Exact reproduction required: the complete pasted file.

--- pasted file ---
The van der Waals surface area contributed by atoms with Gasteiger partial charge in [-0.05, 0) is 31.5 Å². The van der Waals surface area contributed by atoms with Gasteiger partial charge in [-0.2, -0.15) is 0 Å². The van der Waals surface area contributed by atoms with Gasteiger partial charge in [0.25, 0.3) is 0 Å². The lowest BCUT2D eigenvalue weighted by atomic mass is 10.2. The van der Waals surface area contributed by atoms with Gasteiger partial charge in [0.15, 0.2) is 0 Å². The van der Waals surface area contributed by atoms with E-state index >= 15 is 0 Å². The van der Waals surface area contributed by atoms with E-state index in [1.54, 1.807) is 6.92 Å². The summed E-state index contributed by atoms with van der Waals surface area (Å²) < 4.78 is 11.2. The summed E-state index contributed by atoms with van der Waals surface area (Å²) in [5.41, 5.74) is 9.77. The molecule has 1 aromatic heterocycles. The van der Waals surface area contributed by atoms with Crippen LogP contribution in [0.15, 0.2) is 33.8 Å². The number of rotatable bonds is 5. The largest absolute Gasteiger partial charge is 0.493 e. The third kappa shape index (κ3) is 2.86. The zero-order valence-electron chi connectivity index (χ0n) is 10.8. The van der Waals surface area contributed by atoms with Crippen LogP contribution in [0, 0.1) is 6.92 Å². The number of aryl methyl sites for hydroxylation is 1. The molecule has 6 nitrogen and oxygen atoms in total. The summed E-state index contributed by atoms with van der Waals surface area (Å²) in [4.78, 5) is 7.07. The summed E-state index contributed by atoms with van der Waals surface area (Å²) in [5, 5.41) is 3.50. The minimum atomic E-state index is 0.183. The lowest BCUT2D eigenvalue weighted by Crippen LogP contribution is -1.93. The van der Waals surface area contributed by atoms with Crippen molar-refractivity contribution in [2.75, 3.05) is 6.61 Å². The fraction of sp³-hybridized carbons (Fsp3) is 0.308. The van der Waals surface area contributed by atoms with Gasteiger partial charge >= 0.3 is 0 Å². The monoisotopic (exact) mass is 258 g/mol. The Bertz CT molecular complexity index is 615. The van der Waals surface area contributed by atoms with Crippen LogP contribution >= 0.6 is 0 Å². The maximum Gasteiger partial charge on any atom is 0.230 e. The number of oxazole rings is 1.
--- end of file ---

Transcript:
The van der Waals surface area contributed by atoms with Gasteiger partial charge in [-0.05, 0) is 31.5 Å². The van der Waals surface area contributed by atoms with Gasteiger partial charge in [-0.2, -0.15) is 0 Å². The van der Waals surface area contributed by atoms with Gasteiger partial charge in [0.25, 0.3) is 0 Å². The lowest BCUT2D eigenvalue weighted by atomic mass is 10.2. The van der Waals surface area contributed by atoms with Gasteiger partial charge in [0.15, 0.2) is 0 Å². The van der Waals surface area contributed by atoms with E-state index >= 15 is 0 Å². The van der Waals surface area contributed by atoms with E-state index in [1.54, 1.807) is 6.92 Å². The summed E-state index contributed by atoms with van der Waals surface area (Å²) < 4.78 is 11.2. The summed E-state index contributed by atoms with van der Waals surface area (Å²) in [5.41, 5.74) is 9.77. The molecule has 1 aromatic heterocycles. The van der Waals surface area contributed by atoms with Crippen LogP contribution in [0.15, 0.2) is 33.8 Å². The number of rotatable bonds is 5. The largest absolute Gasteiger partial charge is 0.493 e. The third kappa shape index (κ3) is 2.86. The zero-order valence-electron chi connectivity index (χ0n) is 10.8. The van der Waals surface area contributed by atoms with Crippen LogP contribution in [0, 0.1) is 6.92 Å². The number of aryl methyl sites for hydroxylation is 1. The molecule has 6 nitrogen and oxygen atoms in total. The summed E-state index contributed by atoms with van der Waals surface area (Å²) in [4.78, 5) is 7.07. The summed E-state index contributed by atoms with van der Waals surface area (Å²) in [5, 5.41) is 3.50. The minimum atomic E-state index is 0.183. The lowest BCUT2D eigenvalue weighted by Crippen LogP contribution is -1.93. The van der Waals surface area contributed by atoms with Crippen molar-refractivity contribution in [2.75, 3.05) is 6.61 Å². The fraction of sp³-hybridized carbons (Fsp3) is 0.308. The van der Waals surface area contributed by atoms with Gasteiger partial charge >= 0.3 is 0 Å². The monoisotopic (exact) mass is 258 g/mol. The Bertz CT molecular complexity index is 615. The van der Waals surface area contributed by atoms with Crippen LogP contribution >= 0.6 is 0 Å². The maximum Gasteiger partial charge on any atom is 0.230 e. The number of oxazole rings is 1.